Navigating Mumbai with a moral compass

By Will Robinson

For those of you who have seen the film ‘Slumdog Millionaire’ you’ll have some understanding of the enormous and ever increasing gap between the rich and the poor in the metropolis of Mumbai which is depicted in the film. Mumbai (Bombay to locals and your granddad) is the richest and largest city in India, with over 20 million residents. Of this number, approximately 62 per cent are currently living in slums according to government figures. Despite this, Mumbai has a GDP of $370 billion, boasts the world’s most expensive private residence, houses some of the world’s most luxurious hotels and is the epicentre of the $3 billion a year Indian film industry.

In this city of great inequality, I wondered what a tourist could do to help restore a bit of balance. Now I certainly wouldn’t consider myself to be a great warrior against social injustice, nor was this the prime focus of my visit, but the stark contrast in this city more so than anywhere in India is impossible to ignore. As it turns out, visiting Mumbai and having a notable effect upon it’s less fortunate citizens is something that is surprisingly easy to do.

First up comes accommodation and there are a number of fantastic hotels in Mumbai that won’t break the bank. Abode Bombay is located in a prime spot in South Mumbai, surrounded by impressive colonial era architecture and moments walk from the Gateway to India it dubs itself ‘Mumbai’s first luxury boutique hotel’ and is a real gem. The extensive use of recycled teak, comfortable beds and personal touches from the staff everywhere you look make for a fantastic experience. The hotel’s eco credentials, collaboration with local craftsmen and socially driven work are also enviable, including partnership with a local school for blind children, the showcasing of local artists’ work throughout the premises and empowering women by hiring them as taxi drivers helping them to own their cars.

When it comes to what to do in Mumbai it can be hard to know where to start. The chaotic traffic, polluted air and oppressive heat combine to make stepping out of the door of your hotel akin to watching a performance of Stomp in a giant sauna while the audience smoke Cohebas. But venture out we did, stopping first for dinner at Leopold’s Cafe (just round the corner from Abode) a true institution in Bombay and the setting of some pivotal scenes in Gregory David Roberts’ ‘Shantaram’. The fantastic food, old school decor and sense of history make at least a swift cup of chai here an absolute must. A jaunt to the west, to watch the sun set on our first night in the Asian subcontinent end up as a non-plus, with the sun sputtering out some 15 degrees above the horizon, concealed by a haze of smog.

When we woke on day two of our day in the city and my girlfriend first suggested we go on a ‘slum tour’ I was initially dubious about the idea. The notion conjured up images of us both in a crocodile line of SLR camera clad tourists wearing socks under their sandals and sweat stained bum bags, staring and snapping at slum dwellers trying to go about their business like some kind of perverted tour of a zoo. Begrudgingly I complied and we booked ourselves on to a day tour with Reality Tours and it turned out to be the best thing we did. This is primarily because of the socially conscious nature of Reality Tours themselves who ensure that 80 per cent or more of their revenues go to a sister NGO company which runs schools and other projects within the slums and who’s tour guides are current or previous slum dwellers with an encyclopaedic knowledge of the slums and excellent English with which to profess it. As a result the insight into both the industry (the GDP of Dharavi – the largest slum in Mumbai – runs into the hundreds of millions of dollars) and family life of living in such a place is incredible, while the reception you receive from everyone you meet is a warm one. The tour left us with a completely altered and far more positive view of the reality of an Indian slum, without sugar coating what is still a harsh existence.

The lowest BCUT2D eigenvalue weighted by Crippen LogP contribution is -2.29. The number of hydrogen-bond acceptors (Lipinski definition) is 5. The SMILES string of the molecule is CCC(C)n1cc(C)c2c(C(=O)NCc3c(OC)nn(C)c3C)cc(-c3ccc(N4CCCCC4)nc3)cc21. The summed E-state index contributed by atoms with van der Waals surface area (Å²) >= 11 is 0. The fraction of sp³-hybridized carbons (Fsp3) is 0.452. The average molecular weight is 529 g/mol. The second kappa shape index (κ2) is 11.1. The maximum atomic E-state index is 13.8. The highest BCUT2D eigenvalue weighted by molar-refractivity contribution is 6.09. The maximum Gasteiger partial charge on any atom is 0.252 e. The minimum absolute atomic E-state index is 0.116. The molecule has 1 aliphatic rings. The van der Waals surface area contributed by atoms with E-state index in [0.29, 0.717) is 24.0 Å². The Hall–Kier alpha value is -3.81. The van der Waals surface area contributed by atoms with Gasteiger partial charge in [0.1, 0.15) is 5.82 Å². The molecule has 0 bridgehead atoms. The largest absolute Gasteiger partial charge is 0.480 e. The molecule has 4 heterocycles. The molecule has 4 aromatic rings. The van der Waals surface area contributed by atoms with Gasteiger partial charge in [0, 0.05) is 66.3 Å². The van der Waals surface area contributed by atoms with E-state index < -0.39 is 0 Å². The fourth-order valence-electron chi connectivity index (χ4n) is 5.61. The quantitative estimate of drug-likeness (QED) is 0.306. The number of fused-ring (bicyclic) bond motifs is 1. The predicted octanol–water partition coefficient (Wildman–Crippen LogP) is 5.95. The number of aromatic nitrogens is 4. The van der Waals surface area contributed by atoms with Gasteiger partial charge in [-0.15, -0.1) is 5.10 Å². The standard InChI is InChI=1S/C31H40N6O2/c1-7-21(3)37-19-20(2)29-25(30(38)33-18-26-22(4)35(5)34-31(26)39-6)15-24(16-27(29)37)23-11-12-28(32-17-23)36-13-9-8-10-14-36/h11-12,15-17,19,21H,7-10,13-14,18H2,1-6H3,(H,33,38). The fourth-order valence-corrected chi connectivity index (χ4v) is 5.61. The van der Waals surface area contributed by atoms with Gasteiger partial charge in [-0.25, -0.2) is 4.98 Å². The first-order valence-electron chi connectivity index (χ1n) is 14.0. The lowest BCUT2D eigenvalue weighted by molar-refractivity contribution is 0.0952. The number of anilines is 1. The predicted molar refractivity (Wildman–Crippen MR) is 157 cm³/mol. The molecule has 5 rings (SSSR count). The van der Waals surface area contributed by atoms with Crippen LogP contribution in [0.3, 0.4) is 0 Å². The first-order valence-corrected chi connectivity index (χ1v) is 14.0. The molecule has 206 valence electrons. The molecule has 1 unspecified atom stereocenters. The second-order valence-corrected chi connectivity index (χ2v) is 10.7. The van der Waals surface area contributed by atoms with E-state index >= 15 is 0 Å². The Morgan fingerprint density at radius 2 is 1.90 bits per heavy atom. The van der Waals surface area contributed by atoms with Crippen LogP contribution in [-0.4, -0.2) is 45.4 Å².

That evening, sitting in a rooftop bar and sipping cocktails, our minor gripes concerning jet lag and sweaty backs were forgotten and replaced with a strong sense of gratitude and privilege just to be able to sit and drink as we were.

Mumbai may not be the most desirable tourist destination in India, but the gateway to the country it is, giving any traveller who goes there an opportunity to experience the beating heart of the South with the rose tinted glasses removed.

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